Bill to outlaw horse slaughter draws GOP, Democrat sponsors
GREENFIELD Local state legislators, thoroughbred industry professionals and equine advocates want New York to protect horses from slaughter in the face of changing attitudes about this practice around the country.
Legislation that would impose a statewide ban on slaughtering horses for consumption and penalties for transporting horses out of the state for slaughter was championed Thursday morning by state Sen. Kathy Marchione, R-Halfmoon, and Assemblyman James Tedisco, R-Glenville. They made the case for their bill, which has a Democratic lead sponsor in the Assembly, at a race horse retirement ranch in Greenfield.
Marchione is the main sponsor of the bill in the Senate and Tedisco is a co-sponsor in the Assembly.
The push for legislation was prompted by the development of a horse meat plant in New Mexico and steps in that direction in Oklahoma, which represent a shift in the country from 2007, when federal protections were put in place. Since that time, though, horses have still been exported out of the country for slaughter. Marchione noted that almost 140,000 horses were sent to Canada for slaughter in 2010.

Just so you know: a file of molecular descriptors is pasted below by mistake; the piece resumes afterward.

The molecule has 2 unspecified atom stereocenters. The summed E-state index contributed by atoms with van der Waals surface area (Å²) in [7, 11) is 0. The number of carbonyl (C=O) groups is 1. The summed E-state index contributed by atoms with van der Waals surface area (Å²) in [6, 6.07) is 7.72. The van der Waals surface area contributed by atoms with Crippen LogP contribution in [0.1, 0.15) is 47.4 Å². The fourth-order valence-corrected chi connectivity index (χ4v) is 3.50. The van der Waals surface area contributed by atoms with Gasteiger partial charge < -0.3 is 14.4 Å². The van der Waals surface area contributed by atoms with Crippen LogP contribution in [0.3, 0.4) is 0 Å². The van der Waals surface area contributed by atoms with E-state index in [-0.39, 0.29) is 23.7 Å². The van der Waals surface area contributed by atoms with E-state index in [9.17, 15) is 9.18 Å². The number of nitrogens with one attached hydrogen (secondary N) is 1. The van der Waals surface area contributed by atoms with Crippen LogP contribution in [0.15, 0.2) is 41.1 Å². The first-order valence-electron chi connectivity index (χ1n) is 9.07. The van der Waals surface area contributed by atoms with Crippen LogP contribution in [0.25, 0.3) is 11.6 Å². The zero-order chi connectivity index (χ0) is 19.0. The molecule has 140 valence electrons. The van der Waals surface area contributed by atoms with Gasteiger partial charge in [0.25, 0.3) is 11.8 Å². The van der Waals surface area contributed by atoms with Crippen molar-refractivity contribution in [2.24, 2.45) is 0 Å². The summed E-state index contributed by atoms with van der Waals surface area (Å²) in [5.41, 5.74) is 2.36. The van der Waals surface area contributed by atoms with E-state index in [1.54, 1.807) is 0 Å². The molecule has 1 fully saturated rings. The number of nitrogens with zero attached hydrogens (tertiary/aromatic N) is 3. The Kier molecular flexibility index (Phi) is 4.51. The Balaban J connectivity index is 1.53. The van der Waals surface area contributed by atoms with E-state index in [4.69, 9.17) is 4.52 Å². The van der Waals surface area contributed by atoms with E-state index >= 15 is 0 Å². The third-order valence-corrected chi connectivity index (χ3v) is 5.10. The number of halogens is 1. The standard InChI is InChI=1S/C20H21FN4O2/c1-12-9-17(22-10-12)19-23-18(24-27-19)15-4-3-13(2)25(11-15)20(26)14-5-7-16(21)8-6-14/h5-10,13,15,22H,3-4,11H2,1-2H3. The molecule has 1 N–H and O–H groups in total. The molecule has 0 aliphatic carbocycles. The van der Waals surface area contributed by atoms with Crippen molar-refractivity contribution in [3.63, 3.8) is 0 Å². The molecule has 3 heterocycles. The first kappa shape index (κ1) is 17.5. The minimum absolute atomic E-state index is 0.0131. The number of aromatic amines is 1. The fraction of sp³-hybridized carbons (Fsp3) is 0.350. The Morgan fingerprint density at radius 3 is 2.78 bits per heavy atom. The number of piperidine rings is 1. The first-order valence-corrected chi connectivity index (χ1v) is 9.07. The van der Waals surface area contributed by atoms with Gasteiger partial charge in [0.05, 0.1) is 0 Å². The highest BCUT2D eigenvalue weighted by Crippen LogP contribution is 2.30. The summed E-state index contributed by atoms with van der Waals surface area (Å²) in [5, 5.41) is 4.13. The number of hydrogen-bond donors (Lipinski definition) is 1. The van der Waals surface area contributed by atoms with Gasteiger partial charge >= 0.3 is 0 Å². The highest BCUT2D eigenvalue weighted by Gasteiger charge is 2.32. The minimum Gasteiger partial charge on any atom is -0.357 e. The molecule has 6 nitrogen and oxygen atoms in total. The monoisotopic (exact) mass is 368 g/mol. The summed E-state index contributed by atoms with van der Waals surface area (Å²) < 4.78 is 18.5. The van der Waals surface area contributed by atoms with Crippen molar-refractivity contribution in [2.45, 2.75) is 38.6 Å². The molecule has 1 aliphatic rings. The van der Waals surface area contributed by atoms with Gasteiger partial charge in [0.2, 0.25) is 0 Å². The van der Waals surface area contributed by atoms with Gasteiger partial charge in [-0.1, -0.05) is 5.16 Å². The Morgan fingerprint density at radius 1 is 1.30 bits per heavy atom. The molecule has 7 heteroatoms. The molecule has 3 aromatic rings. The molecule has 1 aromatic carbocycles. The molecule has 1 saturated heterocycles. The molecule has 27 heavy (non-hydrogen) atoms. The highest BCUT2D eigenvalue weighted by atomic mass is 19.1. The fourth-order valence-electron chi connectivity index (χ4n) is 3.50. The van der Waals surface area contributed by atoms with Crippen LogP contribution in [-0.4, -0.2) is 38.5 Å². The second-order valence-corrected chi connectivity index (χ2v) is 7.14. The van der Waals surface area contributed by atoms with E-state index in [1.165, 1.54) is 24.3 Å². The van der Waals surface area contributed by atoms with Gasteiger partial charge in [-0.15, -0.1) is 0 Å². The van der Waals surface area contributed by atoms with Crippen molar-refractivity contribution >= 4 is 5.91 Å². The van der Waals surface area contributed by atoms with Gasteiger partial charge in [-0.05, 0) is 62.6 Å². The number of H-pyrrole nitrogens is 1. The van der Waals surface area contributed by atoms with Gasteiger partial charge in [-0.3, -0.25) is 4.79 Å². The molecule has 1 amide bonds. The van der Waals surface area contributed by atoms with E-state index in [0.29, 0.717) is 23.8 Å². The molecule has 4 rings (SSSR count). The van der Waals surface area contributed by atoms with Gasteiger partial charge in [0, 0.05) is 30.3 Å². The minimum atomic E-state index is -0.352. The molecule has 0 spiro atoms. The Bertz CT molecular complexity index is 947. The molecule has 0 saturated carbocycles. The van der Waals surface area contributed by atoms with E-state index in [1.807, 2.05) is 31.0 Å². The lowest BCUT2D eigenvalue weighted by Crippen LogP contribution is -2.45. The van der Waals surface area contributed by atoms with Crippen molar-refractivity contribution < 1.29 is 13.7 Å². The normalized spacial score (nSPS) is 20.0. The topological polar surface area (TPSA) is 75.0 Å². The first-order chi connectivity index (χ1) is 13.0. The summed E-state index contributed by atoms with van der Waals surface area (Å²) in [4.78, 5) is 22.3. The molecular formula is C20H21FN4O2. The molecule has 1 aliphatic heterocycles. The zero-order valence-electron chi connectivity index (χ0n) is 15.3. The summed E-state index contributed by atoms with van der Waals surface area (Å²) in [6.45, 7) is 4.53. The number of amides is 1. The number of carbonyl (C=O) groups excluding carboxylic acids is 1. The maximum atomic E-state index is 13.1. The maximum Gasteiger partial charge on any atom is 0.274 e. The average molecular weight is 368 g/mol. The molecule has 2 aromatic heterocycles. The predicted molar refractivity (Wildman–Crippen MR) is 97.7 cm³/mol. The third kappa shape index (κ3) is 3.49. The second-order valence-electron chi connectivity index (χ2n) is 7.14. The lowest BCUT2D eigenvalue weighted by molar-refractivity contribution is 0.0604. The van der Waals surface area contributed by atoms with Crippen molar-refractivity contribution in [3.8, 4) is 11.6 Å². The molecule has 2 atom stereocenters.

Two years ago, Congress removed the de facto prohibition on domestic slaughter of horses and opened the door for a system of slaughter that would be regulated by the U.S. Department of Agriculture.
Jack Knowlton, co-owner of Sackatoga Stable and a fixture of racing in Saratoga, said lobbying efforts in recent years for a strict federal prohibition haven’t amounted to anything.
“At least we’re going to be showing the way,” he said of the proposed state ban. “Hopefully this can gain some momentum.”
Joyce Anderson, a volunteer at the horse retirement facility, stressed the difference between euthanasia and the slaughtering of horses for consumption. “Horse slaughter is a savage, brutal, barbaric process,” she said.
Equine Advocates President Susan Wagner added that her organization supports euthanasia, because it is done by a doctor with lethal injection. She said that horses that are slaughtered are often nervous and frantic right before they are killed, which sometimes can be having their throats slit.
“There is nothing good about it,” she said.
She added that racing horses aren’t safe to be eaten because of the drugs they’re given to compete. “The meat is unfit for consumption … You can’t have your horses and eat them too.”
If enacted, the laws would be enforced similar to Buster’s Law, with enforcement by officials from the local level up to the state police. Violating the law would be a misdemeanor worth no more than a year in jail and a $1,000 fine.
The legislation would include ponies, donkeys and mules.
Versions of this legislation have been introduced dating back at least to 2004, but have never even reached a floor vote.